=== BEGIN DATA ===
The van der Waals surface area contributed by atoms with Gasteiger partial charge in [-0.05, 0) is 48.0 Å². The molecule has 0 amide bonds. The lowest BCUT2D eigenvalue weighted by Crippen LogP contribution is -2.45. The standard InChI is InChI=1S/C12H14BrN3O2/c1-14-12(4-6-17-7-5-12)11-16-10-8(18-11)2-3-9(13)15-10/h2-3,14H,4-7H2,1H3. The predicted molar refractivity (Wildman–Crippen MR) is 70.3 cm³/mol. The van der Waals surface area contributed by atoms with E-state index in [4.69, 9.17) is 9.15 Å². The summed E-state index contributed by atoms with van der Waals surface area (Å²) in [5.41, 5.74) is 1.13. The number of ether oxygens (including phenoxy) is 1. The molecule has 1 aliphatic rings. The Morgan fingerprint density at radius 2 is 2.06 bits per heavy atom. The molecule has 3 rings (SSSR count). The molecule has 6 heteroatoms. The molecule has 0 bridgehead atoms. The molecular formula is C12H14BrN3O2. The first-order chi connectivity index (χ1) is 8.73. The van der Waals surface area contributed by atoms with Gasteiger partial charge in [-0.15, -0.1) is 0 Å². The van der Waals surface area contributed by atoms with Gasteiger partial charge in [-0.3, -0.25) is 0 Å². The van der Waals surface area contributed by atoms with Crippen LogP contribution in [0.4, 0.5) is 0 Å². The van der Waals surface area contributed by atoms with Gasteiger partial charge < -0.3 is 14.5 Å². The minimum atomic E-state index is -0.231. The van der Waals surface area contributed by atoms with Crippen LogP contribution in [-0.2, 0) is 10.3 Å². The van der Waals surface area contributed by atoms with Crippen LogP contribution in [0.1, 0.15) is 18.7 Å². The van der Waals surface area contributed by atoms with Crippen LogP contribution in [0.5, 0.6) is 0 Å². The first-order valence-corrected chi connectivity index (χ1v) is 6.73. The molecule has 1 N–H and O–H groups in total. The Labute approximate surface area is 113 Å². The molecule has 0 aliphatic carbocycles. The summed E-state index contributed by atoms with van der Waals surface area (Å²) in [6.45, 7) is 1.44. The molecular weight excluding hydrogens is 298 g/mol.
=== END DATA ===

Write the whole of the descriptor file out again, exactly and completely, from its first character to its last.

The van der Waals surface area contributed by atoms with Gasteiger partial charge in [-0.05, 0) is 48.0 Å². The molecule has 0 amide bonds. The lowest BCUT2D eigenvalue weighted by Crippen LogP contribution is -2.45. The standard InChI is InChI=1S/C12H14BrN3O2/c1-14-12(4-6-17-7-5-12)11-16-10-8(18-11)2-3-9(13)15-10/h2-3,14H,4-7H2,1H3. The predicted molar refractivity (Wildman–Crippen MR) is 70.3 cm³/mol. The van der Waals surface area contributed by atoms with E-state index in [4.69, 9.17) is 9.15 Å². The summed E-state index contributed by atoms with van der Waals surface area (Å²) in [5.41, 5.74) is 1.13. The number of ether oxygens (including phenoxy) is 1. The molecule has 1 aliphatic rings. The Morgan fingerprint density at radius 2 is 2.06 bits per heavy atom. The molecule has 3 rings (SSSR count). The molecule has 6 heteroatoms. The molecule has 0 bridgehead atoms. The molecular formula is C12H14BrN3O2. The first-order chi connectivity index (χ1) is 8.73. The van der Waals surface area contributed by atoms with Gasteiger partial charge in [-0.15, -0.1) is 0 Å². The van der Waals surface area contributed by atoms with Gasteiger partial charge in [-0.3, -0.25) is 0 Å². The van der Waals surface area contributed by atoms with Crippen LogP contribution in [0.4, 0.5) is 0 Å². The van der Waals surface area contributed by atoms with Gasteiger partial charge < -0.3 is 14.5 Å². The minimum atomic E-state index is -0.231. The van der Waals surface area contributed by atoms with Crippen LogP contribution in [-0.2, 0) is 10.3 Å². The van der Waals surface area contributed by atoms with Crippen LogP contribution in [0.1, 0.15) is 18.7 Å². The van der Waals surface area contributed by atoms with Crippen LogP contribution in [0.5, 0.6) is 0 Å². The first-order valence-corrected chi connectivity index (χ1v) is 6.73. The molecule has 1 N–H and O–H groups in total. The Labute approximate surface area is 113 Å². The molecule has 0 aliphatic carbocycles. The summed E-state index contributed by atoms with van der Waals surface area (Å²) in [6.45, 7) is 1.44. The molecular weight excluding hydrogens is 298 g/mol.